Reception and later composition

The painting, which has been described as "Titian's sleekest, most polished early work",[10] became famous. Giorgio Vasari thought the head of Christ "stupendous and miraculous" and that all artists at the time believed it to be Titian's most perfect painting. Carlo Ridolfi's biography relates that when he saw it, an envoy of the Emperor Charles V expressed surprise that any artist could compete with Albrecht Dürer so well.[11] Much later Titian painted a larger composition of the subject (now National Gallery), perhaps to meet a demand for replicas.[12] This was perhaps begun around 1543, but not completed until the 1560s; it was sent to Philip II of Spain in 1568.[13] X-radiographs reveal that the gold coin in it was originally inscribed with "Ferrara".[14]


The figure of the pharisee has been claimed as a self-portrait by Titian, who was in his late twenties at the time. The same claim has been made for several figures painted in narrative scenes by Titian, notably, and perhaps more convincingly, the decapitated head of John the Baptist in his Salome (Doria Pamphilj Gallery in Rome and other versions), which is very close in date to this painting, and where the head does not much resemble the one here.[15] Both paintings are examples of narrative subjects drawing on Titian's skill as a portraitist,[16] as well as forming part of a number of paintings using the Giorgionesque type of composition showing two or three tightly-cropped half-length figures with their faces close together, heightening the drama of their interaction. Other examples of this type are Lucretia and her Husband and The Bravo,[17] both now in Vienna, and The Lovers (Royal Collection).[18]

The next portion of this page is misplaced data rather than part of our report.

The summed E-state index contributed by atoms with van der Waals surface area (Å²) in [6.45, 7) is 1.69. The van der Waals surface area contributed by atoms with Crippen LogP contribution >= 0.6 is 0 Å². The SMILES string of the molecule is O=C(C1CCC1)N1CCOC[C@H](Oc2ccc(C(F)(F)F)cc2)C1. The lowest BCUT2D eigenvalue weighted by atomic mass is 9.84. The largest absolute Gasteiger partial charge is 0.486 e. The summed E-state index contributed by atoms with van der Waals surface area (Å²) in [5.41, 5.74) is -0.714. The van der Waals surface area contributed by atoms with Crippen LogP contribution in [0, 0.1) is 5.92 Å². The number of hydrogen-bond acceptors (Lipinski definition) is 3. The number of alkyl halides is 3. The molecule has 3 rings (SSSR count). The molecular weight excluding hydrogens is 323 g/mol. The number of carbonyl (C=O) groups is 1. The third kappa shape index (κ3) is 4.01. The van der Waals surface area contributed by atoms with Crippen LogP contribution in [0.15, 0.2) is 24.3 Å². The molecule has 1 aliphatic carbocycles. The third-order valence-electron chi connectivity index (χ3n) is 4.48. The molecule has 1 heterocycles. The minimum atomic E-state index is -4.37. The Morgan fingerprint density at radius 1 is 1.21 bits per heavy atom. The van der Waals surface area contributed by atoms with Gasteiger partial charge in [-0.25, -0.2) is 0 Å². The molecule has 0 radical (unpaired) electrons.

Interlude in Russia

The painting is in the collection of Gemäldegalerie Alte Meister in Dresden, Germany. After WWII together with many masterpieces of the gallery it was taken by the Red Army to the Pushkin Museum in Moscow. The painting was badly damaged by water and was painstakingly restored by Russian painter Pavel Korin. Together with many others, in 1955 the painting was returned to Dresden, then in the DDR.

See also


  1. ^ "Der Zinsgroschen" (in German). Gemäldegalerie Alte Meister. Retrieved 29 November 2012.
  2. ^ (Matthew 22:15–22, Mark 12:13–17, Luke 20:20–26)
  3. ^ Jaffé, 156; Hale, 162; Penny, 264
  4. ^ Penny, 264; Schiller, 157: It was later painted by Van Dyck, Rubens "and a few others". The famous fresco The Tribute Money by Masaccio shows a different episode.
  5. ^ Jaffé, 156; Hale, 162; Penny, 264, with the fullest account of the door setting, quoting Vasari "nella porta d'un armario".
  6. ^ Hale, 171. The Duchy of Ferrara was a papal fief, but Reggio Emilia and Modena were imperial.
  7. ^ Jaffé, 156; Hale, 162, 170–173; Penny, 264
  8. ^ Hale, 161
  9. ^ Hale, 162; Goffen, 278 (quoted)
  10. ^ Hale, 162
  11. ^ Jaffé, 101, 156; Hale, 162 (quoted)
  12. ^ Penny, 260–267; Jaffé, 156
  13. ^ Penny, 264–265
  14. ^ Penny, 264
  15. ^ Hale, 162, 738, note 7
  16. ^ Penny, 201
  17. ^ Jaffé, 98
  18. ^ The Lovers, Royal Collection